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12-26-2014, 12:13 AM
For the longest time I had been meaning to start my own blog as a way to jot down my experiences and thoughts on bees and beekeeping. Several months ago I finally did so. Check out my blog, “Musings on Beekeeping,” beginning with my welcome post.

Most of my beekeeping has been done in Honduras—that’s where I got my start. This means that many of the blog entries will probably deal with my beekeeping here in one form or another. But I’ve also had the opportunity to work with commercial beekeepers in Wisconsin for several years and more recently with a beekeeping training program in Jamaica during three month-long stints.

My beekeeping in Honduras and the trainings in Jamaica have been primarily with top bar hives while the commercial beekeeping in Wisconsin was with Langstroth hives. I start most of my hive by catching swarms and I build much of my own equipment. My beekeeping in Honduras is with Africanized honey bees while in Wisconsin and Jamaica it was the European honey bee. I’ve also been able to deal with stingless bees a bit. So my experiences are varied and it has all been getting mixed together in the blog.

I also have a companion blog with these same entries but in Spanish, “Reflexiones Sobre Apicultura.” This was started more recently and is still missing some of the blogs from the English version. Little by little I will get it caught up to the other.

I hope you enjoy them and I welcome your comments.


Eduardo Gomes
12-26-2014, 03:50 AM
Thanks for the link to your blog. I am also full of desire to start my blog in portuguese language.

As you work with the Africanized bee I would like to ask you two things:
- In Brazil begin to show areas where the Africanized bee deal less well with varroa. What is your personal experience with you bees on this subject?
- Africanized bees has a reputation for being very prone to swarming. What do you guys to prevent and control swarming? Thank you Tom for your attention!

12-26-2014, 05:15 AM
Neat blog site. I'm reading some of it now and am enjoying the section on top bar hives made with differing materials:

12-26-2014, 10:25 AM
Saludos Eduardo,

To begin answering your questions you need to know that my beekeeping style is low maintenance, hands-off. Part of this has to do with time constraints due to my teaching job as an elementary school teacher—it always results in more than full time work. Part of it also has to do with the location of my main bee yard which is up in the mountains on a coffee farm. This means that when I go there it is a grueling all-day affair and many times I need to just take it easy after dealing with fifth and sixth graders all week. And I’m a believer in the notion that bees know what to do to take care of themselves—they have been around for millions of years without the help of man.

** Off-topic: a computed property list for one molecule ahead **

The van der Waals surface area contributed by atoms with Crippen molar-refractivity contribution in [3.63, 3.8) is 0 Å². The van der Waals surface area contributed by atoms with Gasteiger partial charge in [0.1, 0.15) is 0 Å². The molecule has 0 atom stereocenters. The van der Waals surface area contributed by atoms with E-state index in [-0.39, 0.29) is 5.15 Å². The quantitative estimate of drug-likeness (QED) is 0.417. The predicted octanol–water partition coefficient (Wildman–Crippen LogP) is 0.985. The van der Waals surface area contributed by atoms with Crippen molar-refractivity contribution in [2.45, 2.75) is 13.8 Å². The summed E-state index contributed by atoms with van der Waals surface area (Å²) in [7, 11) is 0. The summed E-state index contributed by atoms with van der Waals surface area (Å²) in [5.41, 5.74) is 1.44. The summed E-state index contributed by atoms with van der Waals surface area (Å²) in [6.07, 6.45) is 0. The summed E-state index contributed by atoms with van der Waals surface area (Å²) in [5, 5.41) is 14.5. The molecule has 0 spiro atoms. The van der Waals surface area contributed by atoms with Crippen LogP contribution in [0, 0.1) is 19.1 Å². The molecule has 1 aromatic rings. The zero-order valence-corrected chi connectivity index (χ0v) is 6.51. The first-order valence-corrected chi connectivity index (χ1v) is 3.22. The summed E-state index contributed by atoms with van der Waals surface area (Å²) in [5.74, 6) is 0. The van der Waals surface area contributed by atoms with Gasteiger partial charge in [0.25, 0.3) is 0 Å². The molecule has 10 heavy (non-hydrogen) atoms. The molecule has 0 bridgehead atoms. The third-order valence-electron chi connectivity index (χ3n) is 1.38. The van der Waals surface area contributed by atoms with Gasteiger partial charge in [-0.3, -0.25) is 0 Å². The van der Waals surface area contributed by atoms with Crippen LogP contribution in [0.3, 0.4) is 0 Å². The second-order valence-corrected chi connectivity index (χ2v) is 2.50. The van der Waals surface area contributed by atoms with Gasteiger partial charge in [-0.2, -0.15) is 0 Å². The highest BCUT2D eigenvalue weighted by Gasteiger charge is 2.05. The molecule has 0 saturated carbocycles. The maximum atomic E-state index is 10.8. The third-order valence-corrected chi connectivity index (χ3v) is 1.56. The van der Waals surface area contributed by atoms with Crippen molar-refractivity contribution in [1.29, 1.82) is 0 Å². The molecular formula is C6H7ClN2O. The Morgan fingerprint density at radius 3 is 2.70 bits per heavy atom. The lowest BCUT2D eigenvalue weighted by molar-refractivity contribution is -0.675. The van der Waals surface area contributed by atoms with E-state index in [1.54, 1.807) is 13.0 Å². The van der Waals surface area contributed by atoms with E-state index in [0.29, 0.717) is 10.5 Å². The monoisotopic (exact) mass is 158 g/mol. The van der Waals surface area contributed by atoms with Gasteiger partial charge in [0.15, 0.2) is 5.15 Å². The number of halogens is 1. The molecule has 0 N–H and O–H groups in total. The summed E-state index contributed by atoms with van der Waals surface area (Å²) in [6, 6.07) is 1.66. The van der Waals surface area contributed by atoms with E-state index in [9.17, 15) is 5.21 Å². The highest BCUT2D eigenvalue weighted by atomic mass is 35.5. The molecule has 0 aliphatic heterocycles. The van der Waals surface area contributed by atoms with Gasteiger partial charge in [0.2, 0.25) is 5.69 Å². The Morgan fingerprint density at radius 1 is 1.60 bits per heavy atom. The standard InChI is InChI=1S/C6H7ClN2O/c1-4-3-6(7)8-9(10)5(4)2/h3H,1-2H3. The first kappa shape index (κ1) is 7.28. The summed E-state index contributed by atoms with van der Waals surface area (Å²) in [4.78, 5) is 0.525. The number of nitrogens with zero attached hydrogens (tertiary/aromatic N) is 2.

So taking all of this into consideration, the bees give me what they give me. This is one of the reasons I like top bar hives. The investment in the equipment is very low. If I decide to go back to Langstroth hives I want to make sure I have time to manage them correctly for optimum honey production considering the amount of money I would be spending on frames and boxes. They are made for intensive manage which I don’t do.

But at the same time the bees always give me a nice profit in honey each year with my low maintenance management. Normally most of the hives will fill their boxes from one end to the other with combs, including a good percentage of honey. The boxes are between 4 ½ and 5 feet long.

So, because of my management style, my hives do swarm. I always look at the positive side in that it ensures my hives normally have a healthy young queen. Some of these swarms I catch in my trap hives and they are used to fill in the empty spaces in the apiary. Others escape to never be seen again.

I have not really noticed problems from the varroa mite with my hives in Honduras. Part of it is probably due to the hygienic nature of the Africanized bee. I don’t do any queen breeding or changing queens to have a more docile bee which I think may cause one to lose some of that hygienic behavior. My bees are Africanized in the truest sense of an AHB--I work them only on nice sunny days and armor plate myself when I need to enter them. And because the hives do swarm, there is probably a break in the mites’ brood cycle which helps to stop its proliferation.


Eduardo Gomes
12-26-2014, 10:40 AM
Thank you for your very insightful response and well contextualized under the operation of you and your philosophy of approach to beekeeping.
Your blog is very illustrative how one can make good beekeeping leaving from few resources.

12-26-2014, 11:55 AM
That's an excellent blog, Tom. I especially enjoyed reading about building TBHs from alternative materials. That gave me a lot of food for thought.

12-26-2014, 12:40 PM
Interesting stuff.

12-26-2014, 03:40 PM
I just finished reading the entire blog and, for a beginner who has not begun yet, I found it all very interesting and informative. I now have a better understanding of TBHs and cutouts.